The credit (or blame) for the alliteration goes to colleague and frequent blog material supplier Dr. Stephen Page. It relates to an article in the prestigious medical journal Lancet (Kagihara et al. 2014) entitled “A fatal pasteurella empyema.”
The article describes the case of a 60-year-old man from Honolulu who was admitted to hospital in cardiac arrest. He had various health problems and had had a cough and body aches over the past four weeks, then suddenly deteriorated. He was resuscitated and fluid was found in his chest cavity. When they collected a sample of the fluid, it was full of bacteria that were subsequently identified as Pasteurella multocida. Unfortunately, he died shortly after admission.
Pasteurella multocida is a bacterium that can be found in many animal species but is classically associated with cats. It can be found in most (if not all) healthy cats, as well as in large percentages of other species such as dogs and rabbits. It’s an uncommon cause of infection in people, and is most often linked to cat bites or contact of cats with wounds or other breaks in body barriers. However, it can also be carried by people, and cats are certainly not the only source.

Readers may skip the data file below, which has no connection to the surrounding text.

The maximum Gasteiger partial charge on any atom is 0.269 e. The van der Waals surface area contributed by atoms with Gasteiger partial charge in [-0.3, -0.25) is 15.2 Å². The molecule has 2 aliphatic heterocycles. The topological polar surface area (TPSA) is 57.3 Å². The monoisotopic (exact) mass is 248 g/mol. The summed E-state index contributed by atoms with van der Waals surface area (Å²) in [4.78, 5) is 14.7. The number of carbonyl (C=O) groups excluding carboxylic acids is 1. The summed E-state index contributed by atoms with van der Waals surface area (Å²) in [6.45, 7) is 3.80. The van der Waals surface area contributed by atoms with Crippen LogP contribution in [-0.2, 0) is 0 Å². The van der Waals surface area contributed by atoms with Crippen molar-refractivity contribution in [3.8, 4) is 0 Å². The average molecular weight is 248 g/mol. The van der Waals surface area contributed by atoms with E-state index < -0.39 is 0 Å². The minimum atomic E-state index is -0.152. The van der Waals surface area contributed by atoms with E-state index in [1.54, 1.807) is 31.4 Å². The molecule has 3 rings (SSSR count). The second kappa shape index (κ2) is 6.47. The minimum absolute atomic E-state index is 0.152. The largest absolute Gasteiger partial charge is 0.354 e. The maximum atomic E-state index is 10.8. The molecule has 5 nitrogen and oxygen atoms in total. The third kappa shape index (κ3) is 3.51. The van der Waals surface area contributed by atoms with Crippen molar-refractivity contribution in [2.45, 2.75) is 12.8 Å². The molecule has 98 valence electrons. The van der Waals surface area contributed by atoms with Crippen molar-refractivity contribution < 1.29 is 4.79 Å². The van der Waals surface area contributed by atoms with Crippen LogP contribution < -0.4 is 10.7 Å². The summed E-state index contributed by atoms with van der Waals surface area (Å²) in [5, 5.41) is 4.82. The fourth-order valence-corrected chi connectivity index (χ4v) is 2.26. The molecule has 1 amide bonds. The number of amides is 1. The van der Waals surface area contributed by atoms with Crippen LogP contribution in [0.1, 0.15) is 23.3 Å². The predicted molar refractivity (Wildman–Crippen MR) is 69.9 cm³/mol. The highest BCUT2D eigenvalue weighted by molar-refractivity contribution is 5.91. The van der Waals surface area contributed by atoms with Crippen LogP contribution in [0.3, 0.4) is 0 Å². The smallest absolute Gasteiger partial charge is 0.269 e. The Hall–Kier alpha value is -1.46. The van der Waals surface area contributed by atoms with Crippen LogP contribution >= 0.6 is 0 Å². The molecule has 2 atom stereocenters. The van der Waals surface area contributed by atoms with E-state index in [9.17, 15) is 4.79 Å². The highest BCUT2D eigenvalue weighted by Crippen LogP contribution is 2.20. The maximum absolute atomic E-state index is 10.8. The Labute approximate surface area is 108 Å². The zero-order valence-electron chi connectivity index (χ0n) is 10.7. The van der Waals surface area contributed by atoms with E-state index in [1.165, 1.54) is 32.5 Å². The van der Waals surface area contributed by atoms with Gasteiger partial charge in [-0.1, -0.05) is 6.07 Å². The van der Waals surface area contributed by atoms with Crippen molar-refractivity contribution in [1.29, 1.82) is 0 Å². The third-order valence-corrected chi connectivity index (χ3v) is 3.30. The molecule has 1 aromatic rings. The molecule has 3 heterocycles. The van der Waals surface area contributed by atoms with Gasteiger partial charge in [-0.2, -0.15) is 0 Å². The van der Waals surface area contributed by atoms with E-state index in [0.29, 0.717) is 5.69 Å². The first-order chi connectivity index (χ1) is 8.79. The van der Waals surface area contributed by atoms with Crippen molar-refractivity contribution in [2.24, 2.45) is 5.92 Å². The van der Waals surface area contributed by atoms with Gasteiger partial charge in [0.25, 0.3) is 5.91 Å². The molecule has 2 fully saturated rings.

Here, the patient cared for several feral cats and they often slept in his bed (which to me, would make them more pets than feral cats, but that’s beside the point). The authors don’t specifically blame the cats, but it’s inferred. However, there was no investigation (for logical reasons, since it wouldn’t change anything).
Was the cat the source?
Probably, but not certainly.
Further, why the infection developed is a bigger, more interesting and more relevant question, since just being in the vicinity with a cat doesn’t mean you’re going to get an infection.
I often get asked about testing cats for Pasteurella multocida. My somewhat flippant (but still accurate) response is “Here’s the test: Does it look like a cat? If so, it’s carrying Pasteurella.” Cheap and highly accurate.
Seriously, though, it’s true. Most cats carry the bacterium so there’s no indication to test for it. If people are worried about Pasteurella infections (which is really uncalled for, since there are many greater risks in life), they should focus on good hygiene practices, bite avoidance and bite/scratch first aid, not determining whether their cat is carrying the bacterium.